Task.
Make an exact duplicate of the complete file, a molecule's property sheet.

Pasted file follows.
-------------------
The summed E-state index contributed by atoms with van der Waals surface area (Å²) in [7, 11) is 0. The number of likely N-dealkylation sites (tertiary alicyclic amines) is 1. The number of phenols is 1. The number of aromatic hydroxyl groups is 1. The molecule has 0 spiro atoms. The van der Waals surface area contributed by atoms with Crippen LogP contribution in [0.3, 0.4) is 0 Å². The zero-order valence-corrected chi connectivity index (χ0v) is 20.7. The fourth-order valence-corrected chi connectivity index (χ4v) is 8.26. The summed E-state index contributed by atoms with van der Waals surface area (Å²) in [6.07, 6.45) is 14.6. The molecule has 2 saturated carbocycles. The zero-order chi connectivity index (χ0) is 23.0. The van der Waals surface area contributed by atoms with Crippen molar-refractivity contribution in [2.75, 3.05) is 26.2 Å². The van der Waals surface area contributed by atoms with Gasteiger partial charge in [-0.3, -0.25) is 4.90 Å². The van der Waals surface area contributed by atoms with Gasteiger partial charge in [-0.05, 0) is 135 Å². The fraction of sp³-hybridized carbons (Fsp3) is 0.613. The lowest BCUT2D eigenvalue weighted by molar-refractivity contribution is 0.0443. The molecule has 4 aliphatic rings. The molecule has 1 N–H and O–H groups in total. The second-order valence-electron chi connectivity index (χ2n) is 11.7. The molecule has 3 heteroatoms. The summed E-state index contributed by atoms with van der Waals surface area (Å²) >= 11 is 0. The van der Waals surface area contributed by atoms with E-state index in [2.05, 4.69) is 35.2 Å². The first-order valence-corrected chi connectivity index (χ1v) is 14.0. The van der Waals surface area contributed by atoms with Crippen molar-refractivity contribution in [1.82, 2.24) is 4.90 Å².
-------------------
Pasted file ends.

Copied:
The summed E-state index contributed by atoms with van der Waals surface area (Å²) in [7, 11) is 0. The number of likely N-dealkylation sites (tertiary alicyclic amines) is 1. The number of phenols is 1. The number of aromatic hydroxyl groups is 1. The molecule has 0 spiro atoms. The van der Waals surface area contributed by atoms with Crippen LogP contribution in [0.3, 0.4) is 0 Å². The zero-order valence-corrected chi connectivity index (χ0v) is 20.7. The fourth-order valence-corrected chi connectivity index (χ4v) is 8.26. The summed E-state index contributed by atoms with van der Waals surface area (Å²) in [6.07, 6.45) is 14.6. The molecule has 2 saturated carbocycles. The zero-order chi connectivity index (χ0) is 23.0. The van der Waals surface area contributed by atoms with Crippen molar-refractivity contribution in [2.75, 3.05) is 26.2 Å². The van der Waals surface area contributed by atoms with Gasteiger partial charge in [-0.3, -0.25) is 4.90 Å². The van der Waals surface area contributed by atoms with Gasteiger partial charge in [-0.05, 0) is 135 Å². The fraction of sp³-hybridized carbons (Fsp3) is 0.613. The lowest BCUT2D eigenvalue weighted by molar-refractivity contribution is 0.0443. The molecule has 4 aliphatic rings. The molecule has 1 N–H and O–H groups in total. The second-order valence-electron chi connectivity index (χ2n) is 11.7. The molecule has 3 heteroatoms. The summed E-state index contributed by atoms with van der Waals surface area (Å²) >= 11 is 0. The van der Waals surface area contributed by atoms with E-state index in [2.05, 4.69) is 35.2 Å². The first-order valence-corrected chi connectivity index (χ1v) is 14.0. The van der Waals surface area contributed by atoms with Crippen molar-refractivity contribution in [1.82, 2.24) is 4.90 Å².